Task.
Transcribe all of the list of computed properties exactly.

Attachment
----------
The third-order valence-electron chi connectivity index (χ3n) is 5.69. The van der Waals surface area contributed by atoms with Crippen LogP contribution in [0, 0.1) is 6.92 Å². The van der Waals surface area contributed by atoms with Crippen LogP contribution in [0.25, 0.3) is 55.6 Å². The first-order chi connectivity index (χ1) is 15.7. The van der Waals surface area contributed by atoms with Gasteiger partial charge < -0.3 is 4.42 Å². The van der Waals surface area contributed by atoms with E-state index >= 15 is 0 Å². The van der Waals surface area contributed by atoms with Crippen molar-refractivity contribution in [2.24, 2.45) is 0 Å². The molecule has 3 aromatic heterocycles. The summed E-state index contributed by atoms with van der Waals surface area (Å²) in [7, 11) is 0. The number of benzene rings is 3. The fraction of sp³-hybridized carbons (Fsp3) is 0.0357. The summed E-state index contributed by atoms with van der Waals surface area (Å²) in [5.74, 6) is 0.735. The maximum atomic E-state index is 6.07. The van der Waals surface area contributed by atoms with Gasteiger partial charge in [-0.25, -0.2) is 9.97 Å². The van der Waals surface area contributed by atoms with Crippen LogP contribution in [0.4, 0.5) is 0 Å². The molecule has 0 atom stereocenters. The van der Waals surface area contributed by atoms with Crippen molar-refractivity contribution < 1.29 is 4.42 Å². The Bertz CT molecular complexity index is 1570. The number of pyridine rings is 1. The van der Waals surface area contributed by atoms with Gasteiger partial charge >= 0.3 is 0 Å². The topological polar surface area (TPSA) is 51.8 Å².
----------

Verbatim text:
The third-order valence-electron chi connectivity index (χ3n) is 5.69. The van der Waals surface area contributed by atoms with Crippen LogP contribution in [0, 0.1) is 6.92 Å². The van der Waals surface area contributed by atoms with Crippen LogP contribution in [0.25, 0.3) is 55.6 Å². The first-order chi connectivity index (χ1) is 15.7. The van der Waals surface area contributed by atoms with Gasteiger partial charge < -0.3 is 4.42 Å². The van der Waals surface area contributed by atoms with E-state index >= 15 is 0 Å². The van der Waals surface area contributed by atoms with Crippen molar-refractivity contribution in [2.24, 2.45) is 0 Å². The molecule has 3 aromatic heterocycles. The summed E-state index contributed by atoms with van der Waals surface area (Å²) in [7, 11) is 0. The number of benzene rings is 3. The fraction of sp³-hybridized carbons (Fsp3) is 0.0357. The summed E-state index contributed by atoms with van der Waals surface area (Å²) in [5.74, 6) is 0.735. The maximum atomic E-state index is 6.07. The van der Waals surface area contributed by atoms with Gasteiger partial charge in [-0.25, -0.2) is 9.97 Å². The van der Waals surface area contributed by atoms with Crippen LogP contribution in [0.4, 0.5) is 0 Å². The molecule has 0 atom stereocenters. The van der Waals surface area contributed by atoms with Crippen molar-refractivity contribution < 1.29 is 4.42 Å². The Bertz CT molecular complexity index is 1570. The number of pyridine rings is 1. The van der Waals surface area contributed by atoms with Gasteiger partial charge >= 0.3 is 0 Å². The topological polar surface area (TPSA) is 51.8 Å².